Germany to California by Sailboat
My friends often mention that I should write a book about how I immigrated to the US from Germany by sailboat when I was a teen. Since that will probably never happen here are at least a few stories and photos from that trip.
I was born in Germany to German parents and had visited the US a few times during summer vacations. My dad had visited several times before my mom and I came into the picture and fell in love with southern California. His goal was to move there as soon as he could. By the time I was 14 his dream was to become a reality when we received our green cards!
Since sailing was my dad’s other big passion he decided to sail to our new home rather than simply fly and bought a brand new Dehler 38 shortly before we were about to leave. We had been weekend-sailing together as a family for years around Holland, Belgium, France and England. Our vacations were spent taking sailing lessons with one 6-week charter in the Greek isles. My dad went on several offshore sailing trips and got his captain’s license. In August of 1987, we departed Germany. Here is the map of our entire trip of over 10,000 miles.
Verena and her parents aboard JOY in the Canary Islands shortly before the Atlantic crossing. 1987.
View Germany to San Diego aboard JOY in a larger map.
After leaving Germany we sailed down the coast to France and eventually crossed the English channel as we had done a few years earlier during one of our “practice runs” (aka family vacations). We stayed in Plymouth for several weeks while getting upgrades such as a roller furling headsail. When a good weather window presented itself we set sail to cross the Bay of Biscay. Our longest crossing to date. All went well and we arrived in A Coruña unscathed.
We sailed on to Portugal, where in Aveiro I met a group of kids I really hit it off with. One day the four of us took a dinghy down the river into town. On the way back the current was so strong that we were swept out towards the sand bar in front of the river. We were unable to get out of the way of the large waves breaking over the bar and surfed down the first one. On the next wave we breached the dinghy. It flipped and we all fell out into the crashing surf. I was able to hang on and found myself under the overturned dinghy.
When all seemed calm I ducked out from under the dinghy and started yelling for the others. They had all made it and after righting the dinghy and gathering up the items that hadn’t sunk or been swept away we tried to start the outboard. It would not start and we were getting pushed farther and farther out to sea due to the strong river current. So we started paddling up the coast to get out of the current. After a while we were able to make some headway back toward the shore. Someone must have seen what happened from the jetties because an old fishing vessel picked us up and towed the dinghy back up the river. The Portuguese coast guard showed up just as we were getting dropped off to our unsuspecting parents.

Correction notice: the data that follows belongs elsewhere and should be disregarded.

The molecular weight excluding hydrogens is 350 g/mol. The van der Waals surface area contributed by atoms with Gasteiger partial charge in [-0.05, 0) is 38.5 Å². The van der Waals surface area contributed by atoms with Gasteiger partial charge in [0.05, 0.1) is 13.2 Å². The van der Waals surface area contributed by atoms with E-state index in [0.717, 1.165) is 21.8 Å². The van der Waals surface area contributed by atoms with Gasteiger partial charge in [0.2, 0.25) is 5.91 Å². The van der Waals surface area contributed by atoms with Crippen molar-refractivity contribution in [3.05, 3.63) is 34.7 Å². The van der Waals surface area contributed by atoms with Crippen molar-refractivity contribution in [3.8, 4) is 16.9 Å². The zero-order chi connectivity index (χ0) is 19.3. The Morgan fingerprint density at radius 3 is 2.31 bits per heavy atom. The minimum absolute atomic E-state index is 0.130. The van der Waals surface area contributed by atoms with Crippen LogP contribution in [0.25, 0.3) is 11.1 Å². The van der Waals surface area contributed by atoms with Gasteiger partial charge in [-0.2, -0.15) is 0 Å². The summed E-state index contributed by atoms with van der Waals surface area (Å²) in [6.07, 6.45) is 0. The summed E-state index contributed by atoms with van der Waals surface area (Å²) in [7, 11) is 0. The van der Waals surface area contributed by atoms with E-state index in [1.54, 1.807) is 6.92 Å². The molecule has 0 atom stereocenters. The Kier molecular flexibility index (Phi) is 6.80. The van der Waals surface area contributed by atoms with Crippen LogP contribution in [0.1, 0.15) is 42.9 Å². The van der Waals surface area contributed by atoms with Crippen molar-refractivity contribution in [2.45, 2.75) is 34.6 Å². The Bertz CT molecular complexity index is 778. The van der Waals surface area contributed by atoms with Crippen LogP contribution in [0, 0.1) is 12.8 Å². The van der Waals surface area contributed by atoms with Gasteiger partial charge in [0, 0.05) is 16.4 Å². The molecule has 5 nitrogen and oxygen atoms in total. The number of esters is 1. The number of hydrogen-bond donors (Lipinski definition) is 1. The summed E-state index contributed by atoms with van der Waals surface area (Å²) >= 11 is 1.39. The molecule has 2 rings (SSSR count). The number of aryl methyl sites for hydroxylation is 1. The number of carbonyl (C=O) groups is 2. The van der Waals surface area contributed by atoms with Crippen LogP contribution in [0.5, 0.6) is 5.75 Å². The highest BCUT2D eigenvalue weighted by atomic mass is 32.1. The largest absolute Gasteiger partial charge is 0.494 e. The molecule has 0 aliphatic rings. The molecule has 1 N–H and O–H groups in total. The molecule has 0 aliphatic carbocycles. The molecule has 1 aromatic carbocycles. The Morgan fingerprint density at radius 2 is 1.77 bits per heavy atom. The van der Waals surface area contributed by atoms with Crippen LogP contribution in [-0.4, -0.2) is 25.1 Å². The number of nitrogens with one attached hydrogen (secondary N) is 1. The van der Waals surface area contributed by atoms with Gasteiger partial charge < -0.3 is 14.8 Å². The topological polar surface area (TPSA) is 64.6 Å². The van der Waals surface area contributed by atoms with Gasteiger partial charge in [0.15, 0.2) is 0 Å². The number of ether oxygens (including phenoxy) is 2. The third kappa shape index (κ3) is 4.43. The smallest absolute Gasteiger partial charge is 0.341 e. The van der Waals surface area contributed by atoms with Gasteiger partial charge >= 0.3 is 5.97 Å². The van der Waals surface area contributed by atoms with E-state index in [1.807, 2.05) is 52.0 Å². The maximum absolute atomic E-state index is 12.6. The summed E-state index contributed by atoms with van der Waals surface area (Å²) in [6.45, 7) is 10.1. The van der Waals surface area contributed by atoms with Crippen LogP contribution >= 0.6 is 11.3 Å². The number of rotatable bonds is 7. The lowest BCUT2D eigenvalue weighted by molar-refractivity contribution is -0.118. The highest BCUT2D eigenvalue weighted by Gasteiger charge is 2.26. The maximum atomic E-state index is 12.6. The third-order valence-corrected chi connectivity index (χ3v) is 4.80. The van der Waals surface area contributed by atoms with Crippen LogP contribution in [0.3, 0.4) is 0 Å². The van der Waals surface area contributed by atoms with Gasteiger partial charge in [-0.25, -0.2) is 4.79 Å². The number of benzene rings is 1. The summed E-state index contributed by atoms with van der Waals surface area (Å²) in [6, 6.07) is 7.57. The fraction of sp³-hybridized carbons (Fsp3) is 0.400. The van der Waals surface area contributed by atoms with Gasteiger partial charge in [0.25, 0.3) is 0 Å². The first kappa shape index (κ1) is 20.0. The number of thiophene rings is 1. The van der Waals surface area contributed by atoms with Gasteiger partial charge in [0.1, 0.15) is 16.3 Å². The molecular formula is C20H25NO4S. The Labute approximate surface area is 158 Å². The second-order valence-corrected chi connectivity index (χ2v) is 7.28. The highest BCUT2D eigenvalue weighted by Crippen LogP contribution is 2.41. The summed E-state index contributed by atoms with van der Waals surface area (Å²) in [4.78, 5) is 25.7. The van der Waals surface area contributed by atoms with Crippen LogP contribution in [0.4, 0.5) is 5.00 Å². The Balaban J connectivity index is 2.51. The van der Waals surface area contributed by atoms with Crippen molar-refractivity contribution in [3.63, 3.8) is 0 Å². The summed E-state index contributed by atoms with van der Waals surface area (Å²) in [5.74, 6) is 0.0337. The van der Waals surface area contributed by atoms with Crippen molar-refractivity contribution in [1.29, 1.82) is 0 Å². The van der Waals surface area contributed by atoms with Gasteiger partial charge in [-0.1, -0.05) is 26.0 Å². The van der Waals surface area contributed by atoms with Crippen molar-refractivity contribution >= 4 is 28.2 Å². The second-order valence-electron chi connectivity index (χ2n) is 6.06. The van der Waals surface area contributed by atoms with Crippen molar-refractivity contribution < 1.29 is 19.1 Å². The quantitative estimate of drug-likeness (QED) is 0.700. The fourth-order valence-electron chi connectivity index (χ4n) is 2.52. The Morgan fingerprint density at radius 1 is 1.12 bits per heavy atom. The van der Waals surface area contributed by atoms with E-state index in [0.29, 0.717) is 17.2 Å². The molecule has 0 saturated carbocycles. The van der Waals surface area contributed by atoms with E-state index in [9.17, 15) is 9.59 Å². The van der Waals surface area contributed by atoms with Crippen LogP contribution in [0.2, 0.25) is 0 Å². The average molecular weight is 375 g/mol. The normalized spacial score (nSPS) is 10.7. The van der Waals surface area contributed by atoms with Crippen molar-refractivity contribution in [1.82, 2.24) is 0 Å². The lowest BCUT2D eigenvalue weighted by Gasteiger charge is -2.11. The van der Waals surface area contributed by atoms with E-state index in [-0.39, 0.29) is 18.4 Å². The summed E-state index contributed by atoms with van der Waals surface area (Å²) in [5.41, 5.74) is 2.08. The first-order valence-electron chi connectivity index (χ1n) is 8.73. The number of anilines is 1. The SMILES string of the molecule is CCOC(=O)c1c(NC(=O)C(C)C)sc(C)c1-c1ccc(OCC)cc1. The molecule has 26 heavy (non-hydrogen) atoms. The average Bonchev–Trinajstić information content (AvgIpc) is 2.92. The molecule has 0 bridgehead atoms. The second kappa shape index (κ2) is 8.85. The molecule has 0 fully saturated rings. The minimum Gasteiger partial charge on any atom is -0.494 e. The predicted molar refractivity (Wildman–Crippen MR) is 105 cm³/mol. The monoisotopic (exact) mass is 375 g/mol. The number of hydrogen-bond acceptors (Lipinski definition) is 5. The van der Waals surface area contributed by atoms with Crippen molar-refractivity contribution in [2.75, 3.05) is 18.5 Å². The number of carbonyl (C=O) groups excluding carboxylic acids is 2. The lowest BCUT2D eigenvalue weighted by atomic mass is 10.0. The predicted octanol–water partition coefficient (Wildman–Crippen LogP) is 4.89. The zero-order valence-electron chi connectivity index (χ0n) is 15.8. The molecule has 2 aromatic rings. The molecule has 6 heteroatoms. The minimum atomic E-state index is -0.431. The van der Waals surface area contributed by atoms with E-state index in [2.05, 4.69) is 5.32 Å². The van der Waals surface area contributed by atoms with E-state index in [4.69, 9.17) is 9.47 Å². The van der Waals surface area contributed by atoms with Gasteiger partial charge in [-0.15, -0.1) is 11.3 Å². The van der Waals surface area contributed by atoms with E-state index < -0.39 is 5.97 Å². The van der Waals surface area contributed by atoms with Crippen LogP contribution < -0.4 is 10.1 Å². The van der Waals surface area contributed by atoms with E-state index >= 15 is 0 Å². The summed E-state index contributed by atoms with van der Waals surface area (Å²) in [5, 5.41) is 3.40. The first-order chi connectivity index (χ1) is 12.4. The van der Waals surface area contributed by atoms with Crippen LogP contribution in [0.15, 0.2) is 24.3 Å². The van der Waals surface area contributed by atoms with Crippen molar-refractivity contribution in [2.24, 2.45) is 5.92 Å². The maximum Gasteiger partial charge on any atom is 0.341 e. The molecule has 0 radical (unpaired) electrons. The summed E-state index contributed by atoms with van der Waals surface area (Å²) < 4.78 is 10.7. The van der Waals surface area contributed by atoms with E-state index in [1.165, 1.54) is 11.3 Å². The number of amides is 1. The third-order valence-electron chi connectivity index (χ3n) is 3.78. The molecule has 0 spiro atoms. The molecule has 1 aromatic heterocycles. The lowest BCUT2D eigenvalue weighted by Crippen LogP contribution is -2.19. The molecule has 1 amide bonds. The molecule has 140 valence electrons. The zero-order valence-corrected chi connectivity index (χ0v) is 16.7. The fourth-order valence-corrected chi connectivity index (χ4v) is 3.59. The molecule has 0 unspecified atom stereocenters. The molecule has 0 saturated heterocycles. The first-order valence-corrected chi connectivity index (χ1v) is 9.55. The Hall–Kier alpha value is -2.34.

View Aveiro Dinghy Capsize in a larger map
We sailed on to the Canary Islands from where we would cross the Atlantic.
For the crossing we participated in the second-ever Atlantic Rally for Cruisers (ARC 1987). Recently, I was able to get the Cruising World article about the ARC ’87 and we are mentioned toward the end, for the collection my dad and I took up to help out the Canadian crew that lost their boat on the reef in front of Barbados.
A couple weeks into our 21 day Atlantic crossing we were sailing along nicely while I was fast asleep in my bunk. It was that magic time when things always seem to go wrong – around 2am. I was awoken by a loud thud and a strong jerk which felt like the boat had come to a sudden stop. It was all hands on deck.
The boat had indeed stopped moving though the sails were still full and trying to pulling the boat. We checked the bilge for any intrusion of water and after finding a slow trickle we grabbed some flashlights and checked around the boat. We were surrounded by faded yellow buoys attached to an old fishing net!
We pulled up on the net and started cutting it back but it just kept going and going like one of those magic handkerchiefs. In the beam of the flashlight we could see a thick line, from what seemed to be the middle of the boat, run down into the deep blue. We later learned it had been hung up on the propeller shaft and broken our strut in half. After having seen but one boat in the past two weeks my mom suddenly saw a light on the horizon.
We called them on the VHF and they responded immediately. We told them of our troubles and they offered to help. When they pulled up next to us we were looking at a 55 meter luxury yacht – the Lady Ghislane of London owned by British billionaire Robert Maxwell.
They offered to have their divers cut us loose in the morning but until then they did not want to waste time by waiting around. They tossed us a line and proceeded to tow us through the rest of the night at 10-12 knots! We had never seen those kind of speeds on our boat and it was not without some damage. We had a few bent stanchions and nearly ripped the cleats out of the deck before we attached the tow line to the mast.
The buoys that broke our strut mid-Atlantic
At first light the two divers cut away the rest of the net and line. We had a slow leak the rest of the crossing and in Barbados hauled the boat to weld the strut and paint the bottom.
We asked the crew how we could pay them for their efforts. They declined and instead asked us to make a donation to the UK volunteer maritime search and rescue organizations, which my parents did after we arrived in the US. The owner billionaire tragically fell of his ship a few years after our chance meeting.
This story was featured in an older edition of Jimmy Cornell’s book “World Cruising Handbook“.
San Blas Islands
Swimming in the Caribbean
Rowing the dinghy in Portugal
Boobies on the bow off Mexico
Arriving in our new home!